The Festival is always a funny time of year for business. For some it is frantic, especially if you’re in hospitality, food, art or catering, but the profits are hopefully good. For others, it’s a quiet time of the year. Some choose to take the time to enjoy the spectacle while others choose to get away. And then there are those who despise it for a myriad of other reasons. On a whole however, I doubt that any reasonable person could argue that it’s not a great event and a much needed economic boost to our local economy.
This year the countdown to the start of the Festival was particularly nerve-wrecking as the Grahamstown grapevine was abuzz with rumours of a lack of funding. And water. And electricity. And then were threats of mass stay-aways and protest actions, which may have been real, but was very well managed by Tony Lankester and his team. Only a year ago, Tony was pushed to the point of having to write an opinion piece that shocked us all, but which he was able to support with evidence emerging from his experience of organising the Festival.
What stood out this year was how under tough economic, social and political circumstances, the Festival seems to have been a huge success.
As usual, some naysayers complained about the absence of the beer tent and lack of the hippie vibe while others expressed their concern about local business being excluded from operating at the Village Green. I can respond with some degree of confidence that all of the above is not entirely true or the NAF’s fault. The absence of the beer tent seems to have been a rather unfortunate administrative slip up unrelated to the NAF whereas tepees, drummers, and hippie villages have never been organized by the NAF. Also, local business seemed to be well represented at the Village Green, in town and at the shows themselves. I am sure many of you enjoyed a kudu burger, a glass of orange juice from Nartjie Moss, cheese from Fusion, craft beer from Featherstone, and marvelled at art from many local artists. Let’s also not forget the great local productions of the Secret Garden and the Gruffalo.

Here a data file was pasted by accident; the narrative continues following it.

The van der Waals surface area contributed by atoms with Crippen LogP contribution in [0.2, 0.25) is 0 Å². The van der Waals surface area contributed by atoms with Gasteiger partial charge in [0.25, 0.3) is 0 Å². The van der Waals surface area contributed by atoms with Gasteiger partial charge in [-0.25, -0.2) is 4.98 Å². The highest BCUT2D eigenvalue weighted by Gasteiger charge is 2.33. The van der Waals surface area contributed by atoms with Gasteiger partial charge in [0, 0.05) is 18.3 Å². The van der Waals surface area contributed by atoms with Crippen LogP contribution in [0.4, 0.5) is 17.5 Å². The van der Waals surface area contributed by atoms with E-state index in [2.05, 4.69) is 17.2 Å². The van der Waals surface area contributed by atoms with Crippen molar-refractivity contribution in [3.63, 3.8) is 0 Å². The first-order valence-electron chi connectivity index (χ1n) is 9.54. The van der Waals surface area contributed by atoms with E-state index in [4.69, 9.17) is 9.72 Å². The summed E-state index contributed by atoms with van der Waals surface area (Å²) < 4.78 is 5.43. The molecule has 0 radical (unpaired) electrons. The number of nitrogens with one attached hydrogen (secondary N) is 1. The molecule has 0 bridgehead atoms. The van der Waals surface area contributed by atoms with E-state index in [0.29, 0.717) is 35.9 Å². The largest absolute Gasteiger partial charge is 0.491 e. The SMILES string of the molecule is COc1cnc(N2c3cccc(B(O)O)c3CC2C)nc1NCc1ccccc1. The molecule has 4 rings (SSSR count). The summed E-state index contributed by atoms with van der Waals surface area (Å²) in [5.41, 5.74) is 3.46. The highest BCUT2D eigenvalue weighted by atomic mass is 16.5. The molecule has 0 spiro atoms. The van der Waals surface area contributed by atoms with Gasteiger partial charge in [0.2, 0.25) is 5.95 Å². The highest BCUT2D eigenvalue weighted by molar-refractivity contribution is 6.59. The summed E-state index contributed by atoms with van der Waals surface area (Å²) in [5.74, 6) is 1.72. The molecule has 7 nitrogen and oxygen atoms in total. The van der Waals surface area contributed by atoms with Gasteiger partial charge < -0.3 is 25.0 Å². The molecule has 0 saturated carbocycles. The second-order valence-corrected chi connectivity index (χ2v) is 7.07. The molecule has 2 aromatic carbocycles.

Kudos goes to Phumulo Masualle, the Premier of the Eastern Cape who not only prioritised the National Arts Festival as an important event for the Province, but also rescued the event when funding from the National Lottery was not forthcoming. Makana Municipality, and in particularly our executive mayor, Nomhle Gaga, need to be congratulated that their hard work long before the Festival paid off in that no interruption of services were experienced during the crucial time when our little city was awash with visitors. The South African Police Services and Hi-Tec who ensured everyone’s safety during the event were equally amazing.
Times are tough. Changes have had to be made and may continue to be made. Those involved may not always get it right. However, we as the GBF are grateful to all those hardworking people who make the festival happen. Grahamstown without the festival would be a much poorer place both economically and socially. Bravo to the NAF team. You all deserve a bells!